What should you be reading? Whatever you want, but I would say you should only read the good stuff, whatever that means to you. I’ve no time or patience to finish bad books.

  • In one sentence what’s your best piece of advice for writers?

If your characters are having a conversation about what they should do next they are asking you for help; if you’ve ground to a halt writing a scene, cut it out and move on.

Bio:

David Gullen’s latest novel, The Girl from a Thousand Fathoms, is available in print and ebook. (PS-you can read my review of it here) Other recent work includes Third Instar from Eibonvale Press, and Once Upon a Parsec: The Book of Alien Fairy Tales, from Newcon Press. His short story, Warm Gun, won the BFS Short Story Competition in 2016, with other work short-listed for the James White Award and placed in the Aeon Award. He is a past judge for the Arthur C. Clarke and James White Awards, and is the current Chair of the Milford SF Conference.

David was born in Africa and baptised by King Neptune He has lived in England most of his life and currently lives behind several tree ferns in South London with the fantasy writer Gaie Sebold.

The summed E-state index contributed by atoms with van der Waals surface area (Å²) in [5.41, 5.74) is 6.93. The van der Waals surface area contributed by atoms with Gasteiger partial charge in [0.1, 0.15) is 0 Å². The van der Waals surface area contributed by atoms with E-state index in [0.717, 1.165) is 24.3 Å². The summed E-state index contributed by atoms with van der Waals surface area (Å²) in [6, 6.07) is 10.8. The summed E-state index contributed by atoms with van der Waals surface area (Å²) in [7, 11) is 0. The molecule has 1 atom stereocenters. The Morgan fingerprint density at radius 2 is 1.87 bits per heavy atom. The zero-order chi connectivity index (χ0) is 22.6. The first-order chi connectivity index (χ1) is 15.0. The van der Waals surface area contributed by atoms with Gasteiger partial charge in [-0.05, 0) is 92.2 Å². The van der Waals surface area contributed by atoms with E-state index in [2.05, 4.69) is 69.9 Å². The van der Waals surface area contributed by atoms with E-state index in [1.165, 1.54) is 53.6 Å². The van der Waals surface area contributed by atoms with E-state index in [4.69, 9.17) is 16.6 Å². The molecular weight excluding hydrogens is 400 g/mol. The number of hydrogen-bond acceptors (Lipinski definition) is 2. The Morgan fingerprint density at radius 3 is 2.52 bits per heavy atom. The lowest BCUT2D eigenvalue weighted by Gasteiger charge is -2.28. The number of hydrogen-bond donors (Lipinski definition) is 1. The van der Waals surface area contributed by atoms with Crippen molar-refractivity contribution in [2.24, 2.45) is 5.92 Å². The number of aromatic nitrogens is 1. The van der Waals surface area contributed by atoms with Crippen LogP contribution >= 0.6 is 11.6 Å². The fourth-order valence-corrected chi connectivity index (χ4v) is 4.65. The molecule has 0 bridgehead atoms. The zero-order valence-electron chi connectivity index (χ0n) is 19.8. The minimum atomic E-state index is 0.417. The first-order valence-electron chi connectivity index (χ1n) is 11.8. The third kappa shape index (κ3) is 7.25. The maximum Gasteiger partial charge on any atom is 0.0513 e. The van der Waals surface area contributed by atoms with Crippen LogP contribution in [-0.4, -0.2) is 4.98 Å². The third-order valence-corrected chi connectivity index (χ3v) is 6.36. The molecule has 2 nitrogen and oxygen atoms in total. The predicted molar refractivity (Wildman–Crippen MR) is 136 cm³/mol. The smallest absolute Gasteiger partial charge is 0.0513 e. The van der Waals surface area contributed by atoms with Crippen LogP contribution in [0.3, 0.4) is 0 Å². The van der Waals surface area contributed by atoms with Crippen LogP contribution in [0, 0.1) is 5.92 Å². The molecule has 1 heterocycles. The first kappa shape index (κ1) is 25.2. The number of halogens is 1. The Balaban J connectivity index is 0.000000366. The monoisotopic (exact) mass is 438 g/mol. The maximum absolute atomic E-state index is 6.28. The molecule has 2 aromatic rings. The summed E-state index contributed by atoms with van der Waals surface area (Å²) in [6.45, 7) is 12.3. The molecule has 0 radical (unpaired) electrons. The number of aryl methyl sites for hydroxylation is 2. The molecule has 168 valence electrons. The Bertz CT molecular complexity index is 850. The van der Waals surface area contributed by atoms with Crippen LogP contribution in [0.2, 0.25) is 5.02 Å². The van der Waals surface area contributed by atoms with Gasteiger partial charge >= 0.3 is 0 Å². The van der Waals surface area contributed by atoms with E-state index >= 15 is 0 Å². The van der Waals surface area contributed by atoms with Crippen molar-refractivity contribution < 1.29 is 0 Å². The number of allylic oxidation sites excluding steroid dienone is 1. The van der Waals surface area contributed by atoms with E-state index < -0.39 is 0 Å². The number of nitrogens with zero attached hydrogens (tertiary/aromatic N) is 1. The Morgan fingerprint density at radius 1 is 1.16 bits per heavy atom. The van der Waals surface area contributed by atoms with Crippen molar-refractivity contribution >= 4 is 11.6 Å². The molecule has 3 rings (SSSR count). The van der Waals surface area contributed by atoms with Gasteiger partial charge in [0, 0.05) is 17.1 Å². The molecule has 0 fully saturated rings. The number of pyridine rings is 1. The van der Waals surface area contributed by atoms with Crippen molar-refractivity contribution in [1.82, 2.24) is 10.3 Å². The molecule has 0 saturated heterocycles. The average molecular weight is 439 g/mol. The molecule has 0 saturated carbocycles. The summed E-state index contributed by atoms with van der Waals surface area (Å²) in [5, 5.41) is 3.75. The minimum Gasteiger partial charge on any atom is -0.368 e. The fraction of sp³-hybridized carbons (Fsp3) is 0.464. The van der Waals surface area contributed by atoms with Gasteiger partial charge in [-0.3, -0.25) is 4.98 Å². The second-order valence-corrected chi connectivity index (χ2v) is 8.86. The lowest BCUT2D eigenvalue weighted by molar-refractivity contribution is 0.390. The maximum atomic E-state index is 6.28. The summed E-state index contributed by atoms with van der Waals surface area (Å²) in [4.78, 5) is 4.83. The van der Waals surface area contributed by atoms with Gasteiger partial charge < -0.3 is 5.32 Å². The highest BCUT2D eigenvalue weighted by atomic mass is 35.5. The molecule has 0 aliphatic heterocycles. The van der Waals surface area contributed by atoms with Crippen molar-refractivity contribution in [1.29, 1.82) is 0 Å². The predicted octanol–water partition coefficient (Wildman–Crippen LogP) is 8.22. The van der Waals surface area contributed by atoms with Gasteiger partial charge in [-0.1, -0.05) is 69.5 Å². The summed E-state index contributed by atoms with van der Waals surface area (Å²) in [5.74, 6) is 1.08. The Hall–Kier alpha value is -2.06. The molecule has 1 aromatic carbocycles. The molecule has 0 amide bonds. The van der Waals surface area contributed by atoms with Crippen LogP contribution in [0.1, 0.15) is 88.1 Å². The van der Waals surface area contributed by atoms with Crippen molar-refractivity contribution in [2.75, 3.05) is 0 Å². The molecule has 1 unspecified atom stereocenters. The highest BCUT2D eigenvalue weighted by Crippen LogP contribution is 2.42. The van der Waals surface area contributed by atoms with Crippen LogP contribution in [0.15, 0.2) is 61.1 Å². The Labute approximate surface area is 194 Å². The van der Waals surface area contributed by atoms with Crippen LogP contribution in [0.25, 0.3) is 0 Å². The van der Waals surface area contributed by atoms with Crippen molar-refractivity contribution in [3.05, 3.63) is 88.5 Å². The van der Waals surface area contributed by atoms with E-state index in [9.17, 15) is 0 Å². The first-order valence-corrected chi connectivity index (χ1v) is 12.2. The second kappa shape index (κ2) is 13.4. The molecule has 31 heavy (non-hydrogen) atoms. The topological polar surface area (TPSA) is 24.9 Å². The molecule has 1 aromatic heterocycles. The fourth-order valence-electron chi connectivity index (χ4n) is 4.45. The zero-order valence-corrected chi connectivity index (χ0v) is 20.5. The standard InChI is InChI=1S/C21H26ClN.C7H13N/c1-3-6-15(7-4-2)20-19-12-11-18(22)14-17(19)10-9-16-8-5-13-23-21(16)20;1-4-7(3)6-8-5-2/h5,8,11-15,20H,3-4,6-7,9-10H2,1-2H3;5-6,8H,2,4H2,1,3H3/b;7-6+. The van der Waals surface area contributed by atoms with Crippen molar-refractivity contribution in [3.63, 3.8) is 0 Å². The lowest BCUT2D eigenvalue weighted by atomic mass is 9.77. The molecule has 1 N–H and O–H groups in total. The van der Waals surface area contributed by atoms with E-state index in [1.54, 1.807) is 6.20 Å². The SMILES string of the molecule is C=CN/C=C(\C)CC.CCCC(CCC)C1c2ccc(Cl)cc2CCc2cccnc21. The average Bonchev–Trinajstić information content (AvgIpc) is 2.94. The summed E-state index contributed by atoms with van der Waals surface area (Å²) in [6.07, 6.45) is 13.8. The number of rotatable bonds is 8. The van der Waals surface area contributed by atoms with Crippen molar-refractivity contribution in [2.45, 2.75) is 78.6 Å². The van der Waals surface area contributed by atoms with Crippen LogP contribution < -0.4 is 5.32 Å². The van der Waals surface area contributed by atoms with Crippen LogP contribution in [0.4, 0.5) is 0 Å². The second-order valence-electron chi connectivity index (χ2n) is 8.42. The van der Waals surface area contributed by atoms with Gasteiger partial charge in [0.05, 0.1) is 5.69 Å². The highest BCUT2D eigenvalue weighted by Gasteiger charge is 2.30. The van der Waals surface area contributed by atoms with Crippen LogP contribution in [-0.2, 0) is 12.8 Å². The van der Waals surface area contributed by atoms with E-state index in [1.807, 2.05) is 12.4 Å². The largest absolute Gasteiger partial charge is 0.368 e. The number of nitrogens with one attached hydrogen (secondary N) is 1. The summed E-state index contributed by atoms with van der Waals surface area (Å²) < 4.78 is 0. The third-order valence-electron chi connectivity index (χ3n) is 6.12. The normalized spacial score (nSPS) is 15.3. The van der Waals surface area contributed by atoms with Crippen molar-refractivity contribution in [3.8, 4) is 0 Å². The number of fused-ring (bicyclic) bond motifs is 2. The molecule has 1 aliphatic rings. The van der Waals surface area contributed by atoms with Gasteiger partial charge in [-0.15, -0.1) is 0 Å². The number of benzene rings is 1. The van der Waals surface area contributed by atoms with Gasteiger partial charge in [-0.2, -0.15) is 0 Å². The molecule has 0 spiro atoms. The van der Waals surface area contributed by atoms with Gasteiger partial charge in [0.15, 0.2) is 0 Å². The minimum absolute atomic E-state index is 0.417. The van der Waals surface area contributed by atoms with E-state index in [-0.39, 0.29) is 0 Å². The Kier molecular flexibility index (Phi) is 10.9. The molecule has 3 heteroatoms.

Published by suttope

Pete Sutton has a not so secret lair in the wilds of Fishponds, Bristol and dreams up stories, many of which are about magpies. He's had stuff published, online and in book form, and currently has a pile of words that one day may possibly be a novel. He wrote all about Fishponds for the Naked Guide to Bristol and has made more money from non-fiction than he has from fiction and wonders if that means the gods of publishing are trying to tell him something. You can find him all over social media or worrying about events he’s organised at the Bristol Festival of Literature. On Twitter he’s @suttope and his Bristol Book Blog is here: http://brsbkblog.blogspot.co.uk/ He's contributing editor of Far Horizons e-magazine which can be found here: http://info-far-horizons.wix.com/far-horizons-emag